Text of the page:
OPINION: Being top valued should mean more
Opinion

OPINION: Being top valued should mean more

Kiplinger’s Personal Finance, which ranks everything from “The Top 10 Kirkland Products to buy at Costco” to “The Top 10 Best Contrarian Stocks to Buy This Year,” released its annual list comparing the worth  of about 1,200 colleges and universities in its “Top 300 Best College Values of 2017.”  

Belmont University snuck in, ranking 269.  If that seems low, don’t worry, we still beat Lipscomb.  The Bisons came in at 284.

“There’s no way around it: College is expensive, and it’s going to stay that way for a long time. So, with our rankings — which weigh affordability alongside academic quality — our goal is to help students and their parents understand what’s really worth the price,” said Kiplinger’s editor Janet Bodnar.

College students don’t need to be told this; they feel it.

College Board reports the total cost at a private university rose 3.4 percent in the 2016-17 school year — now sitting just over $45,000 a year.

So in a time of rising costs and uncertainty, a ranking of higher education based on value seems invaluable.  But is it?

Factors like admission and retention rates, graduation rates and student-faculty ratio make up the quality measure, which accounts for 55 percent of the total score.

To determine and compare the cost of a university, the total cost, financial aid and the average debt at graduation were used, comprising 45 percent of the total score.

But what does it mean for Belmont and for the 1,200 schools evaluated?

It means we deserve better.

The “best valued” school, Swarthmore College, has an acceptance rate of 12 percent and a sticker price of $64,840.  That’s like touting the value of a Rolls Royce; it is not the absolute best value if the majority of the population can’t even get behind the wheel.

The median American household makes roughly $50,000 a year, according 2012 United States Census data; paying more than an entire year’s income is not a good value, it’s a financial nightmare.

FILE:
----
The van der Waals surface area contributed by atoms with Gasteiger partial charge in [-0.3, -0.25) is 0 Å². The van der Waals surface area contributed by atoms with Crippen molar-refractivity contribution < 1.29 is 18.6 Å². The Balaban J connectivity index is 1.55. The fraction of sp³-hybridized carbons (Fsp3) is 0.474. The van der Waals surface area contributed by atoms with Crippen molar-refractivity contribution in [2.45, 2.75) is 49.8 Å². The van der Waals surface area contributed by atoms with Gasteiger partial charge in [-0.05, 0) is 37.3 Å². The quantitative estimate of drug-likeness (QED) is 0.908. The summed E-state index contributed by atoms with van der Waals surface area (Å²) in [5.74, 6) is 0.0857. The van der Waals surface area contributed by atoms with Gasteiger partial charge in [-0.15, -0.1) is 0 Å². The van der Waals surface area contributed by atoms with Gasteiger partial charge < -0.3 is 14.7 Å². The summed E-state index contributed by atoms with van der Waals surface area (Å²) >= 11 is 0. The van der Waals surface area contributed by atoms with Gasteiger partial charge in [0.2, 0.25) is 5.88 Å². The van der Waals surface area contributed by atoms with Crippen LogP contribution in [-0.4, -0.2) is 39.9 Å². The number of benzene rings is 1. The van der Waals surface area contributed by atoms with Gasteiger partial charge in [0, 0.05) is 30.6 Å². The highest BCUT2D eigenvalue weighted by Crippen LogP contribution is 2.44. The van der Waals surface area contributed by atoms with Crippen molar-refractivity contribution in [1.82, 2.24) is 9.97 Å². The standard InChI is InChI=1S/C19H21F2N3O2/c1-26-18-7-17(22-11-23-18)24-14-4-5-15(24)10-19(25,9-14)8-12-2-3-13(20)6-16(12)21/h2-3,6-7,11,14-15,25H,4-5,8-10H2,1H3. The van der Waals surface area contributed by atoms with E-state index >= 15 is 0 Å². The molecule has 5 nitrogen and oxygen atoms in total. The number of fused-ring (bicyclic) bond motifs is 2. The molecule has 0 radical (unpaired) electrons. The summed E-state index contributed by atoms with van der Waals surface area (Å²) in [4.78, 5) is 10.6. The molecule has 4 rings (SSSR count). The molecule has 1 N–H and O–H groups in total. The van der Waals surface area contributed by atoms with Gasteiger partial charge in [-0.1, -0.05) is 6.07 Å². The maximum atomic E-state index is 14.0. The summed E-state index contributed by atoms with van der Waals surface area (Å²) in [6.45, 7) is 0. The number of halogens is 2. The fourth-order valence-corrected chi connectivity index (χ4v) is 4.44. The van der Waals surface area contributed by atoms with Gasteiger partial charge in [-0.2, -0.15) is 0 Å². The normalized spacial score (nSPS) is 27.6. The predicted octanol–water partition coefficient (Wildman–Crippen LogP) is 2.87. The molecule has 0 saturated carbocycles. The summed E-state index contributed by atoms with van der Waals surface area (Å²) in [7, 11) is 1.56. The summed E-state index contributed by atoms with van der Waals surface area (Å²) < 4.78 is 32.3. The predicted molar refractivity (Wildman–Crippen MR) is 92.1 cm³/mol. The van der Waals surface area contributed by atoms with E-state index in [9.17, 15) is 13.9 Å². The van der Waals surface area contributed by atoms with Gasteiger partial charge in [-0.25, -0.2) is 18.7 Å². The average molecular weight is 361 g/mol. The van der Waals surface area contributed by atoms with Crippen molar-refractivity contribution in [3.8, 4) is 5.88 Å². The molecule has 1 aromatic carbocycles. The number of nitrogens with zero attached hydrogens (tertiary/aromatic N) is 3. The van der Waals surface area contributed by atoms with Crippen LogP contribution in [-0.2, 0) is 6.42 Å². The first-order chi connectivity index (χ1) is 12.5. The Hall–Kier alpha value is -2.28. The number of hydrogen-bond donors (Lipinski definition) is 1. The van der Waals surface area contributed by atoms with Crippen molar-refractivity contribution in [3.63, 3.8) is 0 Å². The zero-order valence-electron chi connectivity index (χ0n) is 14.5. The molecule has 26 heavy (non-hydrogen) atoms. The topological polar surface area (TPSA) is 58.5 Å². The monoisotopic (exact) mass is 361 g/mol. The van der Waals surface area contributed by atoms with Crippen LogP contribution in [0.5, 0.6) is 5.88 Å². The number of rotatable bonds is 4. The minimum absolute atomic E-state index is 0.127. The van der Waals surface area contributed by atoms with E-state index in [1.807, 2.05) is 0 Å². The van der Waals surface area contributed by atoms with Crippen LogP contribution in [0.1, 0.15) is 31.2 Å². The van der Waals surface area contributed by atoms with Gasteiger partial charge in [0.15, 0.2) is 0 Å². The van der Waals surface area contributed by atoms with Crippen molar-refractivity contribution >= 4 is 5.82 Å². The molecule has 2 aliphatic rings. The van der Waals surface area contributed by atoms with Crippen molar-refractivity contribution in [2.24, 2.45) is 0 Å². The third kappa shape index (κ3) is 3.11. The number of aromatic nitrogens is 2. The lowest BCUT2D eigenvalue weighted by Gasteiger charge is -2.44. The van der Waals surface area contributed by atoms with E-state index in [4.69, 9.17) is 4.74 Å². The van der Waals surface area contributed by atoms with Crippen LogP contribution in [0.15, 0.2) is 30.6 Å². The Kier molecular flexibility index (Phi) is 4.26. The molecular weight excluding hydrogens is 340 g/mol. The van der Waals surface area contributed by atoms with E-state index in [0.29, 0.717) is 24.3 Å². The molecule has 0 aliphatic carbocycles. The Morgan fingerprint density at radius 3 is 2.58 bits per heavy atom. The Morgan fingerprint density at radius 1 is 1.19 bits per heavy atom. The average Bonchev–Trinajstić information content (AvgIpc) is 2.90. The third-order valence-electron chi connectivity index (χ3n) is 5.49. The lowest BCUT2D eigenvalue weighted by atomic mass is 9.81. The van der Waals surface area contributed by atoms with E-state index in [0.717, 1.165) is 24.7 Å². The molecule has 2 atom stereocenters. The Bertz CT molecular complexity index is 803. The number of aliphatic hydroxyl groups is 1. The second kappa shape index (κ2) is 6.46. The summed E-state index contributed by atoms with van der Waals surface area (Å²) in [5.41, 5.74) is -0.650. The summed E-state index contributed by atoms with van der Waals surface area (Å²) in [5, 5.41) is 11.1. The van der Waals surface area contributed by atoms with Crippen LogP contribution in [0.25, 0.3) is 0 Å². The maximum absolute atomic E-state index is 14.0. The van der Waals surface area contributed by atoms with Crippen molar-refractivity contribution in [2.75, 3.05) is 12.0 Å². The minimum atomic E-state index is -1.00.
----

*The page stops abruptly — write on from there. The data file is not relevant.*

Faced with these sometimes impossible costs and the unpredictability of higher education as an experience good, rankings are a natural place parents and students turn to when shopping for higher education.

Those impossible costs are being addressed, albeit at the pace of the policy change.  New York Gov. Andrew Cuomo kicked off 2017 with a plan to make public college free for many families living in the state. It’s imperfect, of course, and the money has to come from somewhere.  But it’s a step.

Until the next step comes, the system of ranking, prioritizing and describing higher education could stand for a change of pace.

Routine audits of the claims made by universities are a good start, as professor and writer Jeffrey J. Selingo argued in a November 2016 article in the Washington Post.

This doesn’t mean running the numbers colleges release themselves and coming up with arbitrary scores to compare higher education apples to oranges.

The value of an experience is inherently subjective, and attempting to compare these goods on a scale without taking that into account can only result in a fraction of the information. College-seekers would be more suited to audits of claims than list after list of the “best college value.”

College is an experience, and the experience changes the good. Our discussion on college choice should reflect that.

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